The Jim Josselyn Group’s Brazilian Sunflower isn’t so much about Brazilian music as it’s title suggests; perhaps it’s the sunflower itself that’s Brazilian. True, the title tune and the closer do have that gentle lilting samba feel, but I would describe this more as jazz with a Brazilian influence rather than the other way around. But categorizations aside, this outing is pure contemporary straight-ahead enjoyment.
And it’s nice stuff. After the two-minute “Prelude,” the remaining songs are long enough (seven to almost ten minutes each) for the principle voices (Josselyn on guitar, Jeb Patton on piano, Lex Samu on trumpet) to stretch out and really explore the changes with thoughtful solos. The songs, all composed by Josselyn, flow nicely, with a swinging medium-tempo groove. Debbie Aviles’ voice is primarily used to wordlessly double the guitar or trumpet on each song’s “head,” but she gets the chance to deliver her own lyrics on “Tres Pontas” and “Hartshorne Valley Walk.” All in all, a satisfying jazz outing from a promising new guitarist and combo.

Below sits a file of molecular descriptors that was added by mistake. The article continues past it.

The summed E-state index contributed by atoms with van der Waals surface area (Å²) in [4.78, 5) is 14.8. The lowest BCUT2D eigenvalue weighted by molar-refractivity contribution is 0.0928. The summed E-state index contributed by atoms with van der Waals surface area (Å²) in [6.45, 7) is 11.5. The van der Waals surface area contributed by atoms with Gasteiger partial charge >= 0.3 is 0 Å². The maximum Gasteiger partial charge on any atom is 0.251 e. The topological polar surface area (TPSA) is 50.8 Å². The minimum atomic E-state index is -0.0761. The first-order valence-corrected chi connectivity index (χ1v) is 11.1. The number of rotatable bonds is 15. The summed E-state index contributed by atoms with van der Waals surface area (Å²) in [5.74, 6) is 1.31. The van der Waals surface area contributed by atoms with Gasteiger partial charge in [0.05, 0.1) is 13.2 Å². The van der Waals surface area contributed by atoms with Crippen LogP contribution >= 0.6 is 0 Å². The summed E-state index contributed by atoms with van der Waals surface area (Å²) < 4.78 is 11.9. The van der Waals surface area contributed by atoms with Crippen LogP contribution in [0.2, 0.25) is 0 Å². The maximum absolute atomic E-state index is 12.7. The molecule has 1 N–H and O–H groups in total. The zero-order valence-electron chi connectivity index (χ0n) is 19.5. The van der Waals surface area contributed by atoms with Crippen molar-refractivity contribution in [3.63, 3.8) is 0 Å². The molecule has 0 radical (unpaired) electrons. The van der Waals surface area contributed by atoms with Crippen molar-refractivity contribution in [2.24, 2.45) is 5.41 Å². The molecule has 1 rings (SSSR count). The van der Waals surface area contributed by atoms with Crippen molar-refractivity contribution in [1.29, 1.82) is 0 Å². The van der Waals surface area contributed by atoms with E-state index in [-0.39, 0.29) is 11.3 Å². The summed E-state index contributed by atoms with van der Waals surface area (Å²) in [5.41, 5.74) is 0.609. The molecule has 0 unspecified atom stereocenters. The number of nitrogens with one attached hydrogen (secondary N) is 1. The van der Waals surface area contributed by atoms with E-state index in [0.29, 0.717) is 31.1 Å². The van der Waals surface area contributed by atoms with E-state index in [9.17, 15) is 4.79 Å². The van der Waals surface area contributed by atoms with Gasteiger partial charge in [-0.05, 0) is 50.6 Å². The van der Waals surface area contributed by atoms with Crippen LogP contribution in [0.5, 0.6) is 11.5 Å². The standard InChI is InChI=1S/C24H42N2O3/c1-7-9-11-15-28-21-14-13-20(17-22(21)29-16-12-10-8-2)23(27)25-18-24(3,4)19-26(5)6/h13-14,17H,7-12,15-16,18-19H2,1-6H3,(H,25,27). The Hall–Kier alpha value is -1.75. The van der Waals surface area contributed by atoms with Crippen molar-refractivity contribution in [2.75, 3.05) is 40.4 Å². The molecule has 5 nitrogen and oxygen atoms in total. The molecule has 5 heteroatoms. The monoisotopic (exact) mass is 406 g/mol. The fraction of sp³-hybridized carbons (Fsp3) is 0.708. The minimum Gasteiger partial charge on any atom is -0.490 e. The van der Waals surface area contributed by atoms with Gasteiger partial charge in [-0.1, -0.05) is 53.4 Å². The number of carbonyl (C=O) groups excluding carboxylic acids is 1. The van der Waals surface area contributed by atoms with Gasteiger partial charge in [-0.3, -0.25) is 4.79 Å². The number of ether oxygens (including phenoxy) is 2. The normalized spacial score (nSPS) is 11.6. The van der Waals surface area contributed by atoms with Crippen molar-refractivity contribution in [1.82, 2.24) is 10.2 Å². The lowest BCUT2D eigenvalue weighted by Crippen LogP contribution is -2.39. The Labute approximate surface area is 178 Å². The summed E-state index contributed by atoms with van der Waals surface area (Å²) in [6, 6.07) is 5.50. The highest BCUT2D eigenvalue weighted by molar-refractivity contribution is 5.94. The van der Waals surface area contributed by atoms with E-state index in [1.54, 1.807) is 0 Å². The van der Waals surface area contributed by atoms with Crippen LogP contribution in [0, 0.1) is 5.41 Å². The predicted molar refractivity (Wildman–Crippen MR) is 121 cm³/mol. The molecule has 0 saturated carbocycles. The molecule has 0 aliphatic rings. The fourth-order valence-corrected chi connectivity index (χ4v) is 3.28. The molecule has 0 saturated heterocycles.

Track Listing: Prelude; Brazilian Sunflower; Islamorada; Tres Pontas; The Scream of the Butterfly; Hartshorne Valley Walk.
I love jazz because it is in my blood. It is the only original American art form. It is sacred. The greatest musicians are jazz artists.
I was first exposed to jazz in 1961 listening to my father's records of Duke Ellington, Billy Strayhorn, Count Basie, Nat King Cole, Ben Webster, Coleman Hawkins, Lester Young.
I met Sonny Stitt, Wayne Shorter, Branford Marsalis, Joey Calderazzo, Michael Brecker, Cannonball Adderley, Walter Booker, Dave Liebman, Joe Lovano, George Benson, Mike
Stern, Stanley Turrentine, Billy Harper, Skip Hadden, Charlie Haden.
The best show I ever attended was Joe Lovano with Soundprints at the Wexner Center in Columbus Ohio in 2014.
The first jazz record I bought was Miles Smiles.